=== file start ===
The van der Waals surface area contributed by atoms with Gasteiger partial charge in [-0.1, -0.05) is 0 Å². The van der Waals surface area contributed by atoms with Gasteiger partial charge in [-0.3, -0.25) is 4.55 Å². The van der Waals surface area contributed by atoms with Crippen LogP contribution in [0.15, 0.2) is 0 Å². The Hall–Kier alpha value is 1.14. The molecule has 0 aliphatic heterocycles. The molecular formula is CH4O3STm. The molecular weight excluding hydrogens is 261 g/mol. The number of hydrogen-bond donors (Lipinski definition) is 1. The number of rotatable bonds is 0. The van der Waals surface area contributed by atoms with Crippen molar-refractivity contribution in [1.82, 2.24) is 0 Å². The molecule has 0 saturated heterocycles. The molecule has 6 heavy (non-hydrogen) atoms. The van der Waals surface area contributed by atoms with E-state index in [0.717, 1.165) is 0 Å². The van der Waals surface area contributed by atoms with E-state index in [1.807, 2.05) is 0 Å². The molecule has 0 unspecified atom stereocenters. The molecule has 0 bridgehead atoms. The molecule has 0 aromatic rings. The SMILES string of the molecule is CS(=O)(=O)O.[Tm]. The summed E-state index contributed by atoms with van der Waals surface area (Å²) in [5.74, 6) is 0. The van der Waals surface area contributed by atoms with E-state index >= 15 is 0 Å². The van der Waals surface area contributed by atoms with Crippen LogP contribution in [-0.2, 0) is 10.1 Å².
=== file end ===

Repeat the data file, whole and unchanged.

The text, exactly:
The van der Waals surface area contributed by atoms with Gasteiger partial charge in [-0.1, -0.05) is 0 Å². The van der Waals surface area contributed by atoms with Gasteiger partial charge in [-0.3, -0.25) is 4.55 Å². The van der Waals surface area contributed by atoms with Crippen LogP contribution in [0.15, 0.2) is 0 Å². The Hall–Kier alpha value is 1.14. The molecule has 0 aliphatic heterocycles. The molecular formula is CH4O3STm. The molecular weight excluding hydrogens is 261 g/mol. The number of hydrogen-bond donors (Lipinski definition) is 1. The number of rotatable bonds is 0. The van der Waals surface area contributed by atoms with Crippen molar-refractivity contribution in [1.82, 2.24) is 0 Å². The molecule has 0 saturated heterocycles. The molecule has 6 heavy (non-hydrogen) atoms. The van der Waals surface area contributed by atoms with E-state index in [0.717, 1.165) is 0 Å². The van der Waals surface area contributed by atoms with E-state index in [1.807, 2.05) is 0 Å². The molecule has 0 unspecified atom stereocenters. The molecule has 0 bridgehead atoms. The molecule has 0 aromatic rings. The SMILES string of the molecule is CS(=O)(=O)O.[Tm]. The summed E-state index contributed by atoms with van der Waals surface area (Å²) in [5.74, 6) is 0. The van der Waals surface area contributed by atoms with E-state index >= 15 is 0 Å². The van der Waals surface area contributed by atoms with Crippen LogP contribution in [-0.2, 0) is 10.1 Å².